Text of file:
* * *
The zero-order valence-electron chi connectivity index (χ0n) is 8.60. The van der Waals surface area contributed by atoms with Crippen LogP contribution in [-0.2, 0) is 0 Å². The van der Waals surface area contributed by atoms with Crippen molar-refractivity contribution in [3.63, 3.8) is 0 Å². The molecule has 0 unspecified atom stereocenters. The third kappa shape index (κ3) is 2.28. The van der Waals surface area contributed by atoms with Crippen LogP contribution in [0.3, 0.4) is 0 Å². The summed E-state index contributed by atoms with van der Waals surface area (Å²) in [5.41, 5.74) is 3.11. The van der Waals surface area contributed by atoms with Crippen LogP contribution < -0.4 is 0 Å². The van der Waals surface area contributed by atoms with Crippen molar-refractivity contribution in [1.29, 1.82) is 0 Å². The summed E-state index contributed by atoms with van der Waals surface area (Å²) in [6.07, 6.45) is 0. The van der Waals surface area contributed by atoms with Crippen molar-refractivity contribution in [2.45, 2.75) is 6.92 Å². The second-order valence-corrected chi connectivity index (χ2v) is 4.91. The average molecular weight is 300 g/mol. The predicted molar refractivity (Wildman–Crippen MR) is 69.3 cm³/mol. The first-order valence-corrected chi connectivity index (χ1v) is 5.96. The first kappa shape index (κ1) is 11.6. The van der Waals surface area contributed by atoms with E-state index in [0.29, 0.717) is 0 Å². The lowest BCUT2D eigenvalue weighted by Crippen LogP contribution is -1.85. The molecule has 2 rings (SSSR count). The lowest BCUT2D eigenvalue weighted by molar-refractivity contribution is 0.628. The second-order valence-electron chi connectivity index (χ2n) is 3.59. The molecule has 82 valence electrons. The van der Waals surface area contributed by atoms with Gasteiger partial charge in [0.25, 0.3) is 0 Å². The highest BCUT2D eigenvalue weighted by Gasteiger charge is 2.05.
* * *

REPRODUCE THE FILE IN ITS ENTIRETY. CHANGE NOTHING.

The zero-order valence-electron chi connectivity index (χ0n) is 8.60. The van der Waals surface area contributed by atoms with Crippen LogP contribution in [-0.2, 0) is 0 Å². The van der Waals surface area contributed by atoms with Crippen molar-refractivity contribution in [3.63, 3.8) is 0 Å². The molecule has 0 unspecified atom stereocenters. The third kappa shape index (κ3) is 2.28. The van der Waals surface area contributed by atoms with Crippen LogP contribution in [0.3, 0.4) is 0 Å². The summed E-state index contributed by atoms with van der Waals surface area (Å²) in [5.41, 5.74) is 3.11. The van der Waals surface area contributed by atoms with Crippen LogP contribution < -0.4 is 0 Å². The van der Waals surface area contributed by atoms with Crippen molar-refractivity contribution in [1.29, 1.82) is 0 Å². The summed E-state index contributed by atoms with van der Waals surface area (Å²) in [6.07, 6.45) is 0. The van der Waals surface area contributed by atoms with Crippen molar-refractivity contribution in [2.45, 2.75) is 6.92 Å². The second-order valence-corrected chi connectivity index (χ2v) is 4.91. The average molecular weight is 300 g/mol. The predicted molar refractivity (Wildman–Crippen MR) is 69.3 cm³/mol. The first-order valence-corrected chi connectivity index (χ1v) is 5.96. The first kappa shape index (κ1) is 11.6. The van der Waals surface area contributed by atoms with E-state index in [0.29, 0.717) is 0 Å². The lowest BCUT2D eigenvalue weighted by Crippen LogP contribution is -1.85. The molecule has 2 rings (SSSR count). The lowest BCUT2D eigenvalue weighted by molar-refractivity contribution is 0.628. The second-order valence-electron chi connectivity index (χ2n) is 3.59. The molecule has 82 valence electrons. The van der Waals surface area contributed by atoms with Gasteiger partial charge in [0.25, 0.3) is 0 Å². The highest BCUT2D eigenvalue weighted by Gasteiger charge is 2.05.